**[0012]**Methods for determining the geometric quantities, for example, lengths, areas, volumes are also provided for use in the apparatus. For example, as would be implemented in hardware and software instructions executing in processing circuits of said hardware. The methods and systems below take advantage of distance and angle sensing measurement devices in the apparatus to provide inputs to a processing circuit that then computes the geometric quantities and outputs to a user interface or another circuit or storage medium the results of the computations.

**[0013]**In some aspects, the device provides a visible (or apparent) illuminated path along which it is computing the measured geometric quantity. For example, along a straight line connecting two spatial points of interest, or the vertexes of a triangle, rectangle, or polygon of interest.

**[0014]**In other aspects, the present disclosure provides a method and apparatus that allow measurement of lengths, areas, angles, volumes, path lengths, and so on for objects that the user is not proximal to or in-line or in-plane with. For example, to measure an area of a surface where the user is not standing in-plane with said surface or in any particular special location with respect to the surface being measured.

**[0015]**In some aspects, the device includes a user interface so that a user can actuate a button to indicate that the device is shining the coherent light beam at a point of interest and to capture a distance related to this point of interest.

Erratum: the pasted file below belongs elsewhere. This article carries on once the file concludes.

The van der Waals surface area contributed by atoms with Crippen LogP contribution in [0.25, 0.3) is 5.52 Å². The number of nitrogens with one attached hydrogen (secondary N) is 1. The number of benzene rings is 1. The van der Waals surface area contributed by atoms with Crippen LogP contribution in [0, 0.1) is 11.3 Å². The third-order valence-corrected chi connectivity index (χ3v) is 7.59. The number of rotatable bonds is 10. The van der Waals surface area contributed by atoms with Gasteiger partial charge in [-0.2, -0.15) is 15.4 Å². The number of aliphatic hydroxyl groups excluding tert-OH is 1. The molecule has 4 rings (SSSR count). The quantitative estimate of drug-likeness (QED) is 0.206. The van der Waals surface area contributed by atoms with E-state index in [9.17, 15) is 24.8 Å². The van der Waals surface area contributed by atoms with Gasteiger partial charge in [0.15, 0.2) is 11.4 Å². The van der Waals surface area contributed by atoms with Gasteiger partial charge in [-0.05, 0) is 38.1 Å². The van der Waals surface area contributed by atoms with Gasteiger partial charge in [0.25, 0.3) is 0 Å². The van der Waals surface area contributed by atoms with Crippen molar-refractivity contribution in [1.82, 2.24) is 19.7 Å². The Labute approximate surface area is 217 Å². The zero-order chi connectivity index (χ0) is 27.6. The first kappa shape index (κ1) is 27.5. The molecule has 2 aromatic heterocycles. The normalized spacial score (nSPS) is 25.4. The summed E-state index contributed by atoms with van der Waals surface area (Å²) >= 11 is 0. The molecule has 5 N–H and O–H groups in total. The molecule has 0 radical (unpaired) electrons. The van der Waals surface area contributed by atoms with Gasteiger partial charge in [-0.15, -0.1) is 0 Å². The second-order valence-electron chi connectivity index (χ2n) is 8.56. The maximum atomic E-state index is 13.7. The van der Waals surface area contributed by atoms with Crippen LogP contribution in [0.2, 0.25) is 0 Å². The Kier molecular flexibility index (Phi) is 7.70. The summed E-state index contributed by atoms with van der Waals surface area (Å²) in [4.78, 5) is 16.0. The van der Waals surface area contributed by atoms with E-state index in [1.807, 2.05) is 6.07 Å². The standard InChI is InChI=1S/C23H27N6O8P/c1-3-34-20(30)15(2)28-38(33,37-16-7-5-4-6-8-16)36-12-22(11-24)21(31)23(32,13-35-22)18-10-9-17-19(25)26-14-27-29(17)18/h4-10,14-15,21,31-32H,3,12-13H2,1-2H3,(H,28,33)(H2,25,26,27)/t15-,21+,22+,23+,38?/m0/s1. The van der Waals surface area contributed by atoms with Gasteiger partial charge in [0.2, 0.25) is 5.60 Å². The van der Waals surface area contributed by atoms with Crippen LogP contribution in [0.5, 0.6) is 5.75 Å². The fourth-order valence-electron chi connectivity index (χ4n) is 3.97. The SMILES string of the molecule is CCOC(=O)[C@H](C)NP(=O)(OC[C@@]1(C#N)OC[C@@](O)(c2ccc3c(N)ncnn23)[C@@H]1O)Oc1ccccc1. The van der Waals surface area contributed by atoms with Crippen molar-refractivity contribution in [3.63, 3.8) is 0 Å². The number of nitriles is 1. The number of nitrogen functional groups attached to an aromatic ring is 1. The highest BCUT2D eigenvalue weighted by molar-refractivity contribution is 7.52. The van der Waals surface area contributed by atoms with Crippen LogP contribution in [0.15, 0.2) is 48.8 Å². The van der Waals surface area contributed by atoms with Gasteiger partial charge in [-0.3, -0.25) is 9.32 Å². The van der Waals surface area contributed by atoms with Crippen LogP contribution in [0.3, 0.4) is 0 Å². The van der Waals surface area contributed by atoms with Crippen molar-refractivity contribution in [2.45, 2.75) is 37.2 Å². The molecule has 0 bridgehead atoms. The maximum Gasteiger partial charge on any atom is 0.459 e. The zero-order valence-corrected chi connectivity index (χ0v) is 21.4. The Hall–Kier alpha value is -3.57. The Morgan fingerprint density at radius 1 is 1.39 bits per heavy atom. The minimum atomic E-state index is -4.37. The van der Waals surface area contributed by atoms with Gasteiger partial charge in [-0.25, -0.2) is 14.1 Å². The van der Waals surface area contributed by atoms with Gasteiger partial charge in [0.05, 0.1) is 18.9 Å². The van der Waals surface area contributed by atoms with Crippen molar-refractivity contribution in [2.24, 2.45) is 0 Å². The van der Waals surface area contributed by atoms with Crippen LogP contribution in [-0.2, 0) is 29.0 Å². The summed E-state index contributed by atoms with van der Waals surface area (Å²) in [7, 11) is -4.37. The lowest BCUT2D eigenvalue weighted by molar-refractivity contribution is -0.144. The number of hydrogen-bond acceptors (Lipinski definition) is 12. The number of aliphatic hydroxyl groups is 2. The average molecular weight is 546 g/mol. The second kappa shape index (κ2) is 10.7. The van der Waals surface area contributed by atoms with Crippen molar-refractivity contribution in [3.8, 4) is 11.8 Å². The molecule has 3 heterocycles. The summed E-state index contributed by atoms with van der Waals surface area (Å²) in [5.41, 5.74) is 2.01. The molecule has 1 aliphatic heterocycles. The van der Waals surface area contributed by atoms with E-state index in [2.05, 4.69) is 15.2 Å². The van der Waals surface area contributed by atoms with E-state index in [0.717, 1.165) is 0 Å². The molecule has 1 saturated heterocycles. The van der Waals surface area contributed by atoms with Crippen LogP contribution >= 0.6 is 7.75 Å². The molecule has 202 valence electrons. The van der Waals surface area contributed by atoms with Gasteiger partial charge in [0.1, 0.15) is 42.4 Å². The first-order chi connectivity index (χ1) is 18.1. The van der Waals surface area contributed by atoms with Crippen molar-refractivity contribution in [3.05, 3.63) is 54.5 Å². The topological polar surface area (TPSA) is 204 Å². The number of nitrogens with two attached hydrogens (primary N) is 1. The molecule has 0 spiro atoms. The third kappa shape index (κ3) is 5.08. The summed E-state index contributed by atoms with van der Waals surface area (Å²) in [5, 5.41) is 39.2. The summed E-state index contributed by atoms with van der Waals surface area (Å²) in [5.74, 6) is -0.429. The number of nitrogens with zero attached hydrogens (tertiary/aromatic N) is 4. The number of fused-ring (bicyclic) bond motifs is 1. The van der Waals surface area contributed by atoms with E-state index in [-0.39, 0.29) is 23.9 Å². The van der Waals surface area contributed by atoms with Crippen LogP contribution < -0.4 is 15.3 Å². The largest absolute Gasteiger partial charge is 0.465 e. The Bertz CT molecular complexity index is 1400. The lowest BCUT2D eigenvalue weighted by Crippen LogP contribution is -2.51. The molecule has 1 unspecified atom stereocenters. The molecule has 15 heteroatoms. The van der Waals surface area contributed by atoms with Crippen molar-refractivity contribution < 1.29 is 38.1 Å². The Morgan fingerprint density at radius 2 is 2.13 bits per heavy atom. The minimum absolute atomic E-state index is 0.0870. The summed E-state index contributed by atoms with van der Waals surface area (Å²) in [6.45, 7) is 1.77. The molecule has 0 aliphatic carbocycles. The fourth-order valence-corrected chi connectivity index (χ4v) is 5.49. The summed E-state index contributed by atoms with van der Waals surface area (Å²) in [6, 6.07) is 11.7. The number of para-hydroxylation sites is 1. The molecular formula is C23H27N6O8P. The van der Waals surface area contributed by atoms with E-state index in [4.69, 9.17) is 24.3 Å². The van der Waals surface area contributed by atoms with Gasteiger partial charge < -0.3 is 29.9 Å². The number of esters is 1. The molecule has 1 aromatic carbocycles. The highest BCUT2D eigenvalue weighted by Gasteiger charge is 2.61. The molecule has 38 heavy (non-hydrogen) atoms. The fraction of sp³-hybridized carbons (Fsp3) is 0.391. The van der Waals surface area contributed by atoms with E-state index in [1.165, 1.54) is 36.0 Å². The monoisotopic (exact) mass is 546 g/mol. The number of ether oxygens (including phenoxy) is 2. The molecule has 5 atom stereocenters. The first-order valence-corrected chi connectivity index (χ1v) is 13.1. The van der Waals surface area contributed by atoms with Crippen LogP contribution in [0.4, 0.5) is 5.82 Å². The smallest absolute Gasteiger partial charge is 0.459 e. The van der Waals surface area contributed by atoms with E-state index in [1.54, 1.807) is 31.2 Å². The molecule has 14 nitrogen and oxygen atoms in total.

**[0016]**One embodiment includes an encoder or sensor to capture angular rotation of the apparatus may be used to complete the information needed to determine the geometric quantities of interest in at least two degrees of freedom in a three-dimensional reference coordinate system, e.g. a Cartesian or spherical coordinate system.

**[0017]**Another embodiment is directed to an apparatus for measuring and computing geometric dimensions, including an area of a polygon in three-space, comprising a housing suitable for a human user to grip and carry the apparatus thereby; a coherent light source that can be directed along a direction so as to illuminate a target point of interest in space; a distance measurement element including a circuit that determines a distance from the apparatus to said target point of interest; an angular displacement or rotational sensing element that determines an angular position of said target point of interest; a data storage element that stores data representative of said measured distance and said angular position; a processor that receives inputs representative of at least said distance and said angular position for said target point of interest, representative of a vector connecting said reference point and said target point of interest, said processor further comprising circuitry and instructions adapted to compute a sum of cross-products of said vector with other vectors connecting said reference point and respective other target points of interest; and a user interface adapted to receive inputs from said human user to control said operational features of said apparatus and adapted to display a result of said sum of said cross-products representative of an area of a polygon defined by said target points of interest

**BRIEF DESCRIPTION OF THE DRAWINGS**

**[0018]**For a fuller understanding of the nature and advantages of the present concepts, reference is be made to the following detailed description of preferred embodiments and in connection with the accompanying drawings, in which:

**[0019]**FIG. 1 illustrates a first problem for measuring the length of an elevated beam or dimension which the user cannot easily reach;

**[0020]**FIG. 2 illustrates measurement an area bounded by a plurality of line segments;

**[0021]**FIG. 3 illustrates measurement of a path comprising a plurality of line segments;

**[0022]**FIG. 4 illustrates an exemplary construction and user interface elements of a measurement apparatus;